A sad fallout of all this is Colton is going to come up short in its quest for new water to grow the town. The town wants to add 75 acres of subdivisions but needs more water to do so. It was almost home free: its proposed transfer of water from north of Pullman to Colton had been reviewed and approved by the Whitman Conservancy Board (the hearing body that recommends approval or denial of water right transfers to the Washington Department of Ecology) when Hawkins offered the town the possibility of twice as much water for development. The problem now is that while its original application received little scrutiny regarding the same body of water requirement ("supported" in the record by a very bogus Ecology review that cites as its only authority a now entirely discredited 1967 USGS report), the evidence that will be presented to refute the Hawkins transfers also will place in the record evidence that the Colton well and the well north of Pullman are not hydrologically connected. Somebody in Colton, maybe their city attorney, should have been thinking things through before signing over Colton's opportunity for growth.

When the smoke and mirrors clear, when all is said and done for Hawkins, the water right transfers will be denied and we'll again be offered the opportunity to think as a connected Palouse community on how we want the Pullman-Moscow corridor to be developed. Big boxes and car dealerships or knowledge-based industries? Are you listening Whitman County? There's only so much water to go around.
Just a couple of comments on King Solomon's screed:

April pointed out not too long ago after a Palouse Basin Aquifer Committee report was released that:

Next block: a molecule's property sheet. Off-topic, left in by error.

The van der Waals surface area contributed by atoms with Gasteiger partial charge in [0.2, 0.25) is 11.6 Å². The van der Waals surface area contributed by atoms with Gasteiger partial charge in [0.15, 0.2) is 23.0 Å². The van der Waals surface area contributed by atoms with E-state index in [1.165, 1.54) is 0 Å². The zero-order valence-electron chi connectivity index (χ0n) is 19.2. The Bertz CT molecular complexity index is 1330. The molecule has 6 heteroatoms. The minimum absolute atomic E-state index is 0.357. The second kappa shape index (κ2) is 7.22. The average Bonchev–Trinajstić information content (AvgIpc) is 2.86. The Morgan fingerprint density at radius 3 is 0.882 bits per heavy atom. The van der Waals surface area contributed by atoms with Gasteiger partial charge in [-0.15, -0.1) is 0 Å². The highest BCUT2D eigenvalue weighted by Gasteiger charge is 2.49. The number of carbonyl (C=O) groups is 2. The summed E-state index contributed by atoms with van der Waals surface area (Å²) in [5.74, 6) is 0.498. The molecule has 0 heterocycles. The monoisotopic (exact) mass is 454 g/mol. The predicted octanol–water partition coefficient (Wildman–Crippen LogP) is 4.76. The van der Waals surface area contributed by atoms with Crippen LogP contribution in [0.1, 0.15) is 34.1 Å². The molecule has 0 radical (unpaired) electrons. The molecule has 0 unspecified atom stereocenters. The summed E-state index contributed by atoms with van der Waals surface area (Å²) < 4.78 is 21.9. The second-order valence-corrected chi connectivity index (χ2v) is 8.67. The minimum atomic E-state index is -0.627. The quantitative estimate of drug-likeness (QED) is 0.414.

If Moscow had stayed within their goals, Moscow would have saved over 600 million gallons of water over that 14 year period. If Moscow would have used less than their goal, as Pullman, WSU and the U of I did, there would be over a billion more gallons of water in the aquifer. There is something about the numbers that makes me think that the rest of us are conserving water so that Moscow can use it.
Also, in a study last year, UI economist Steven Peterson found that:
A small high technology firm locating in Moscow with 54 employees and their families will consume as much water per year as the Moscow Wal-Mart. For a super-Wal-Mart, a technology firm with about 64 employees and their families would equals its yearly water use. Using these same assumptions the Alturas Technology Park employees and their families consumes 2.07 times the annual water use of a super Wal-Mart.
So by advocating "knowledge-based" industries in the corridor, Solomon is advocating more aquifer depletion. But then Solomon's Moscow is already doing a good job in that department.

1 comment:

April E. Coggins said...

LOL! Not only does Washington State allow for such a transfer, we have a way of taxing it: http://dor.wa.gov/Docs/Pubs/SpecialNotices/2006/sn_06_WaterRightsSubjectToREET.pdf

It's interesting that Mark used the word "comment" rather than "protest" to describe his threat, oops, I mean intended communication with the Water Conservancy Board. Under the Washington State water transfer laws, comments frpm the general public are encouraged and are free, protests require factual documentation and money.

I think you can safely file this editorial under "Baffle Them With Bullshit."